Israel’s accession to NPT treaty dominates IAEA conference

The 54th session of the annual General Conference of the International Atomic Energy Agency (IAEA) kicked off yesterday in Vienna amid anticipation that Israel’s nuclear arsenal will be the main focus of debate.

Egyptian Minister of Electricity and Energy Hassan Younis is expected to meet with the other delegation leaders attending the conference in an attempt to form nuclear cooperation agreements. Younis hopes to put international expertise in the field to good use with Egypt's nuclear projects.

Meanwhile, Israeli Radio said that, despite diplomatic efforts by the US and the EU, Arab states are continuing to push their call to have Israel sign the Nuclear Non-Proliferation Treaty (NPT).

US Ambassador to the IAEA Glyn Davies said in a press conference on Thursday that a resolution obliging Israel to accede to the treaty would threaten peace negotiations in the Middle East.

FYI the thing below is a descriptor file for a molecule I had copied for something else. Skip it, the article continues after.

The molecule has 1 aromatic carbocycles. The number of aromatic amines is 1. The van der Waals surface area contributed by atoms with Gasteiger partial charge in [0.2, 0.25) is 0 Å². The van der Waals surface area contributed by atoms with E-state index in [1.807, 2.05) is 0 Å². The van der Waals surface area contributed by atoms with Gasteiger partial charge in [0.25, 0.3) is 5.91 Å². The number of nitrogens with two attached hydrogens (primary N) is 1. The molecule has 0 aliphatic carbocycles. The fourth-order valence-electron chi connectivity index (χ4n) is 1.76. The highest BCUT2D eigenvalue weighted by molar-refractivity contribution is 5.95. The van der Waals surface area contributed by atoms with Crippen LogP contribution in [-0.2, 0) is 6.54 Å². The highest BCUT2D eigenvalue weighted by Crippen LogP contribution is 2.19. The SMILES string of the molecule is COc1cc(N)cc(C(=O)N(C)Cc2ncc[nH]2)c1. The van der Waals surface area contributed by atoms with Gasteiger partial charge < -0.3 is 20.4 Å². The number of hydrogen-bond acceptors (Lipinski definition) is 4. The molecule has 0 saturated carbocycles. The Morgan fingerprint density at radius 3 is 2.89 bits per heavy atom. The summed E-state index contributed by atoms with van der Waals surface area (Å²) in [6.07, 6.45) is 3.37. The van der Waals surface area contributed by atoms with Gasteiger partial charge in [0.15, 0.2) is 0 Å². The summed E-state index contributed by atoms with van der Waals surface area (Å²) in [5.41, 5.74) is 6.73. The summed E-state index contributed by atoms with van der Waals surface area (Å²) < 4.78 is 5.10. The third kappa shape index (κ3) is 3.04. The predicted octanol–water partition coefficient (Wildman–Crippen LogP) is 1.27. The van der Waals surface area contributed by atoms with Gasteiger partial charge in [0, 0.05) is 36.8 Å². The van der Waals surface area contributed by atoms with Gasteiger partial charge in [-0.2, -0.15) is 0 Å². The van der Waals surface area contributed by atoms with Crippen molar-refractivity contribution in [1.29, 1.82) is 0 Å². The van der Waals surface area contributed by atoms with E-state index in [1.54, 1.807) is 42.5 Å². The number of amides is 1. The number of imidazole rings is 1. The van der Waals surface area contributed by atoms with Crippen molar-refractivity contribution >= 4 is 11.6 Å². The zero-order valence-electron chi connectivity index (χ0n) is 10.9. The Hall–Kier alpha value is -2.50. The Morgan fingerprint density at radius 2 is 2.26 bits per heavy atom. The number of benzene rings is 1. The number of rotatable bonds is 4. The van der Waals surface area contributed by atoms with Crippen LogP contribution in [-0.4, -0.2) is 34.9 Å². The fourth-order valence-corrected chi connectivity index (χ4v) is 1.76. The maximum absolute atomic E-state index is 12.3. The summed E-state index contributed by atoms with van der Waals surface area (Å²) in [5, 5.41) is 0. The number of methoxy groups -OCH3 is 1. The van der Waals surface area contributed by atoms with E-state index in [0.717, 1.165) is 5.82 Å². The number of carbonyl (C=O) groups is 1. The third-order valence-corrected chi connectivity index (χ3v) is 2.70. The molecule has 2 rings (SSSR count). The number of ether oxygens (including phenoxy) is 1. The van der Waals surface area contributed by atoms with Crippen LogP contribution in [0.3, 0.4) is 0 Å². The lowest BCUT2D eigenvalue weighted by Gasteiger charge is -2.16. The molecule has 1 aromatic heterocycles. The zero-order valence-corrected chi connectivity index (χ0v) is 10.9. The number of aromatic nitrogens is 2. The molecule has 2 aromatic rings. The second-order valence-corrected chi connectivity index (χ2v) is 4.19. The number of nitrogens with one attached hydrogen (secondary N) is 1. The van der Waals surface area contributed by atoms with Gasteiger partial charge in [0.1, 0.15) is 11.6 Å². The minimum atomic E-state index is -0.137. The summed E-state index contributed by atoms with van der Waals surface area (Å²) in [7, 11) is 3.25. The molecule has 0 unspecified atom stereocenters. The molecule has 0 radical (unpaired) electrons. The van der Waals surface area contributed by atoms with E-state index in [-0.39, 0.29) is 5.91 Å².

IAEA chief Yukiya Amano submitted a report last month in which he said he urged Tel Aviv to join the NPT during his last visit to Israel. He added that Israel's nuclear activity is peaceful.

Listed high on the IAEA conference agenda is Iran’s nuclear program, which Western countries are concerned might have a military dimension.

Meanwhile, Minister of Electricity Hassan Younis has announced that Egypt aims to use nuclear radiation to boost crop productivity in arid areas.

Younis also said that Egypt will continue to cooperate with the IAEA to ease the shortage of radioisotopes used in the treatment of cancer patients.

Younis added that Egypt is working closely with the IAEA to expand the peaceful use of nuclear energy through the development of its scientific experts and capacity. He added that technical collaboration with the IAEA has helped Egypt in using nuclear energy for research purposes.

The minister also said that Egypt will soon inaugurate a facility to produce radioisotopes for medical and industrial use.

Translated from the Arabic Edition..

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